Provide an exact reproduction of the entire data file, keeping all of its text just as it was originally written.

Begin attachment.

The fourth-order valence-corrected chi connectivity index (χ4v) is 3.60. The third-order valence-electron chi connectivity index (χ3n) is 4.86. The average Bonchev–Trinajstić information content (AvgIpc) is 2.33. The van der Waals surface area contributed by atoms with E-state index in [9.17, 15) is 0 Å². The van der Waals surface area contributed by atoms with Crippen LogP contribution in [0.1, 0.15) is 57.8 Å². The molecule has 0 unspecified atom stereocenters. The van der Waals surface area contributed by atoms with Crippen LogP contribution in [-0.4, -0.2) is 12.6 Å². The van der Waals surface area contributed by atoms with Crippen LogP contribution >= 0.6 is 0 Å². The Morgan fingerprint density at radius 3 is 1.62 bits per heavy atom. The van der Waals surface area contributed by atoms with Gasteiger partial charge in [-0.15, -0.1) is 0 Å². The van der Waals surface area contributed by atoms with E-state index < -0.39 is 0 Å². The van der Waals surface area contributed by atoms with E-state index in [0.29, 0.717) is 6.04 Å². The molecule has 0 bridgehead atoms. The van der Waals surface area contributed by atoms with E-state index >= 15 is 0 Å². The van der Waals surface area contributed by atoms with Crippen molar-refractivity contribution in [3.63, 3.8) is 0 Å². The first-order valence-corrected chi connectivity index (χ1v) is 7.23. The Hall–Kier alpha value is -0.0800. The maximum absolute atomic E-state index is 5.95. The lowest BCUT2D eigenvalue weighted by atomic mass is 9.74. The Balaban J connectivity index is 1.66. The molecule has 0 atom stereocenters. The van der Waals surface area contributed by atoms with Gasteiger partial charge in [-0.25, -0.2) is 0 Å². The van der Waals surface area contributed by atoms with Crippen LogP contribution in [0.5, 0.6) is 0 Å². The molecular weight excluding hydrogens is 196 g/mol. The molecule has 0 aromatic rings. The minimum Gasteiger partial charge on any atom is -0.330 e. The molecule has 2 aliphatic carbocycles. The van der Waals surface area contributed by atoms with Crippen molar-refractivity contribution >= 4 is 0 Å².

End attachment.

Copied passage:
The fourth-order valence-corrected chi connectivity index (χ4v) is 3.60. The third-order valence-electron chi connectivity index (χ3n) is 4.86. The average Bonchev–Trinajstić information content (AvgIpc) is 2.33. The van der Waals surface area contributed by atoms with E-state index in [9.17, 15) is 0 Å². The van der Waals surface area contributed by atoms with Crippen LogP contribution in [0.1, 0.15) is 57.8 Å². The molecule has 0 unspecified atom stereocenters. The van der Waals surface area contributed by atoms with Crippen LogP contribution in [-0.4, -0.2) is 12.6 Å². The van der Waals surface area contributed by atoms with Crippen LogP contribution >= 0.6 is 0 Å². The Morgan fingerprint density at radius 3 is 1.62 bits per heavy atom. The van der Waals surface area contributed by atoms with Gasteiger partial charge in [-0.15, -0.1) is 0 Å². The van der Waals surface area contributed by atoms with E-state index < -0.39 is 0 Å². The van der Waals surface area contributed by atoms with E-state index in [0.29, 0.717) is 6.04 Å². The molecule has 0 bridgehead atoms. The van der Waals surface area contributed by atoms with E-state index >= 15 is 0 Å². The van der Waals surface area contributed by atoms with Crippen molar-refractivity contribution in [3.63, 3.8) is 0 Å². The first-order valence-corrected chi connectivity index (χ1v) is 7.23. The Hall–Kier alpha value is -0.0800. The maximum absolute atomic E-state index is 5.95. The lowest BCUT2D eigenvalue weighted by atomic mass is 9.74. The Balaban J connectivity index is 1.66. The molecule has 0 atom stereocenters. The van der Waals surface area contributed by atoms with Gasteiger partial charge in [-0.25, -0.2) is 0 Å². The van der Waals surface area contributed by atoms with Crippen LogP contribution in [0.5, 0.6) is 0 Å². The molecular weight excluding hydrogens is 196 g/mol. The molecule has 0 aromatic rings. The minimum Gasteiger partial charge on any atom is -0.330 e. The molecule has 2 aliphatic carbocycles. The van der Waals surface area contributed by atoms with Crippen molar-refractivity contribution >= 4 is 0 Å².